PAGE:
"We played different lineups in every game, so you're seeing a different group every time and that's the biggest thing," Gait said. "We'll probably go back to more of a starting type of lineup in another game, but we're happy with the way it's going so far. They can definitely play better and are capable of more [performance-wise], but they don't need it now. They need it in the spring."
BC and BU reignite rivalry as youthful Eagle defense shines
Fall ball scrimmages do not usually generate the intensity of a hotly contested game, but whenever Boston College and Boston University face off, pace and aggression within the game take off. That much was clear during the rivals' game Sunday when BU's aggressive play extended to involve goalie Christina Sheridan. The goalkeeper repeatedly left her net during the second half of the game to push back Eagle attackers until she eventually knocked down an Eagle and was pulled from the game.
The physicality throughout the game was a negative for BU, as it failed to contain its toughness within the rules of the game and committed foul after foul. Meanwhile, BC coach Acacia Walker said the rough play boosted her team. The Eagles suffered from a lackluster start to the day but shined in the fast-paced atmosphere a rivalry game creates.
"I think [my team] has to understand that if they don't bring aggression to every game, like our first game, then you get beat, but when you bring the aggression and you match the intensity, then you can have good result," Walker said. "It's all about energy and effort."
The Eagles looked full of energy both on offense and defense against BU. The Eagle attack shows promise for this season, as it features the program's single-season record holder in goals, junior attacker Covie Stanwick, and All-ACC midfielder Mikaela Rix.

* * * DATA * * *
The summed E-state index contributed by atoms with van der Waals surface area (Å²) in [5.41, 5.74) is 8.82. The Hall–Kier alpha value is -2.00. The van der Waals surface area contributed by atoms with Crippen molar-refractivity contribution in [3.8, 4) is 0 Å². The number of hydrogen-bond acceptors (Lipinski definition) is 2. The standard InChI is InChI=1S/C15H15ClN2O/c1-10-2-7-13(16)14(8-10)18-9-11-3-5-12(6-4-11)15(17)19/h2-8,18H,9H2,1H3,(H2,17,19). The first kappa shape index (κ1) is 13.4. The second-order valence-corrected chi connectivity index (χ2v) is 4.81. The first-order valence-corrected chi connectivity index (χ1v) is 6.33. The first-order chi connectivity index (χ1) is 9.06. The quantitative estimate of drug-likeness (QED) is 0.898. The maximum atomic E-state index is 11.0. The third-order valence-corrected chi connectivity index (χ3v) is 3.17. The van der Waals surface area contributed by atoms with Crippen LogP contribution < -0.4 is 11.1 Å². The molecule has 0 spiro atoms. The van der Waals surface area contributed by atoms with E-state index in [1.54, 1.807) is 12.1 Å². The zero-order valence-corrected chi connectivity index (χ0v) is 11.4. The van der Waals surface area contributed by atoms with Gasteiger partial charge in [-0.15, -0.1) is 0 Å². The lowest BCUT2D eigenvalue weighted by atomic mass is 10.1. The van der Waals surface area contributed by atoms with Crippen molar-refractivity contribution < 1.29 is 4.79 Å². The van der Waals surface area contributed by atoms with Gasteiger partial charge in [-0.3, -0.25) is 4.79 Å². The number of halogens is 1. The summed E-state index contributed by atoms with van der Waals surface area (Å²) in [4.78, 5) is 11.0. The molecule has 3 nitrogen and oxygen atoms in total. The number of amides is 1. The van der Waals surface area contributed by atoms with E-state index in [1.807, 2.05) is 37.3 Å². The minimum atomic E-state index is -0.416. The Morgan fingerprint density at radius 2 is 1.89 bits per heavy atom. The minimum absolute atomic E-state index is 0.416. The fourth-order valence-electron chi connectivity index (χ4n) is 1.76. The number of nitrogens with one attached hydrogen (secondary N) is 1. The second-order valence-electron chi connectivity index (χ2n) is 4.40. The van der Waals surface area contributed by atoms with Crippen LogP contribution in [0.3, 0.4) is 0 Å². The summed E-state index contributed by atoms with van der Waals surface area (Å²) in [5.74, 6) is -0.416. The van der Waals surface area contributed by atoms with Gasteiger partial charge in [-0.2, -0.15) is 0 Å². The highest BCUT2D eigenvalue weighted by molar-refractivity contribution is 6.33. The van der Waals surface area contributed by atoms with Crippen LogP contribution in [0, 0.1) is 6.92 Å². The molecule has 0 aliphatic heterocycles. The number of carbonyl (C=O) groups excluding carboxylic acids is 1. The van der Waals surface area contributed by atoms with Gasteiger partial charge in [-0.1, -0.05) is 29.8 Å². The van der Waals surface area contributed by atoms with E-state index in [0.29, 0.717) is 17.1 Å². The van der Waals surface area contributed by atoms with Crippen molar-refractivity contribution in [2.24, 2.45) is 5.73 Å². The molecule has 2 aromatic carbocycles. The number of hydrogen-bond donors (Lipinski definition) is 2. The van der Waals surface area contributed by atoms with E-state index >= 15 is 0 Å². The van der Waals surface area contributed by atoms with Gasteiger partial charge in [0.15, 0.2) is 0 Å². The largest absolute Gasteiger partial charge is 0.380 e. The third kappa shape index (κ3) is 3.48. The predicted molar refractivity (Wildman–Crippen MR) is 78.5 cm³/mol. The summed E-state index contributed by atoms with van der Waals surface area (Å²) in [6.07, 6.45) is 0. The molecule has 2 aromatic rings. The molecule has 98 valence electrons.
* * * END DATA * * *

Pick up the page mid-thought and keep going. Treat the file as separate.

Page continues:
But BC also proved it can hold its own on defense, and while the Eagles dwarfed BU in time of possession in the second half, the defense really stood out in the first half. It thwarted many BU threats with timely stick checks, strong positioning and slick moves, such as sophomore defenseman Molly Erdle's strip play to create a turnover just as BU was about to transition into offense.
"Our defense is doing really good. We're challenging them a bit with out sliding packages, but they're young and they're responding," Walker said. "If they listen and do their individual job and play hard, then we'll be successful."
After banner year, UConn looks to even brighter future
The Connecticut Huskies made history in the 2013 season as the first team in program history to earn a berth in both the Big East Championships and NCAA Tournament, but the Huskies are looking to go farther this year with a more developed attack.
UConn boasts one of the best players in the league in senior midfielder Lauren Kahn, and on Sunday, a number of other Huskies proved they can also lead the attack and thus create a deeper offense. Senior midfielder Kacey Pippet impressed in a game against Harvard with nimble moves around the net, and attackers Kelsey Daniels and Jacqueline Jordan also proved problematic for the Harvard defense thanks to their strategic positioning and crisp passes.
"We have a lot of attackers that I think, obviously Kahn did really well and has done really well for us, but we don't want to have it just be about her," said UConn coach Katie Woods. "Kacey Pippet has been phenomenal for us, and a couple of sophomores in Carly Palmucci and Katherine Finkelston have come back and done some really good things. The freshmen, a couple of them have shown some really good promise, so we're excited to see who works well in what situations.
"We want to be as balanced as we can because if everyone is watching Kahn, that's real easy to stop."